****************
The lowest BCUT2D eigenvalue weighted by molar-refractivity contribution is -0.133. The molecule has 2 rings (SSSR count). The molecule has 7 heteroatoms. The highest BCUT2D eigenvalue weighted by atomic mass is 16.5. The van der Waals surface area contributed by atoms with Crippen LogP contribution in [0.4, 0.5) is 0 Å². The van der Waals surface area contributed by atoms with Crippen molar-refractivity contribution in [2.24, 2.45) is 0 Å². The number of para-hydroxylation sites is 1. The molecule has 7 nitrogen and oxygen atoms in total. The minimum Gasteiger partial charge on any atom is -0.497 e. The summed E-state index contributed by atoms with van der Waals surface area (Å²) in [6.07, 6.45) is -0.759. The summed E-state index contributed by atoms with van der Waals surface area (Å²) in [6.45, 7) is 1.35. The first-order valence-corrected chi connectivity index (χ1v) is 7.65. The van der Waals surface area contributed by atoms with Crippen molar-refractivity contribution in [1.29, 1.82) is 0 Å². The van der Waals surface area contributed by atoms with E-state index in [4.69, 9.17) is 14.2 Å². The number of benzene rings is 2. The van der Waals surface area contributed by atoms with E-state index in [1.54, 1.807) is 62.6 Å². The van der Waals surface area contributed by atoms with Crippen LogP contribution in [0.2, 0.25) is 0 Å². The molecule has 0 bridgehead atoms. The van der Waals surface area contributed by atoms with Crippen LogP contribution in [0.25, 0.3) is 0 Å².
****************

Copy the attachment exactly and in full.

The lowest BCUT2D eigenvalue weighted by molar-refractivity contribution is -0.133. The molecule has 2 rings (SSSR count). The molecule has 7 heteroatoms. The highest BCUT2D eigenvalue weighted by atomic mass is 16.5. The van der Waals surface area contributed by atoms with Crippen LogP contribution in [0.4, 0.5) is 0 Å². The van der Waals surface area contributed by atoms with Crippen molar-refractivity contribution in [2.24, 2.45) is 0 Å². The number of para-hydroxylation sites is 1. The molecule has 7 nitrogen and oxygen atoms in total. The minimum Gasteiger partial charge on any atom is -0.497 e. The summed E-state index contributed by atoms with van der Waals surface area (Å²) in [6.07, 6.45) is -0.759. The summed E-state index contributed by atoms with van der Waals surface area (Å²) in [6.45, 7) is 1.35. The first-order valence-corrected chi connectivity index (χ1v) is 7.65. The van der Waals surface area contributed by atoms with Crippen molar-refractivity contribution in [1.29, 1.82) is 0 Å². The van der Waals surface area contributed by atoms with E-state index in [4.69, 9.17) is 14.2 Å². The number of benzene rings is 2. The van der Waals surface area contributed by atoms with E-state index in [1.54, 1.807) is 62.6 Å². The van der Waals surface area contributed by atoms with Crippen LogP contribution in [0.2, 0.25) is 0 Å². The molecule has 0 bridgehead atoms. The van der Waals surface area contributed by atoms with Crippen LogP contribution in [0.25, 0.3) is 0 Å².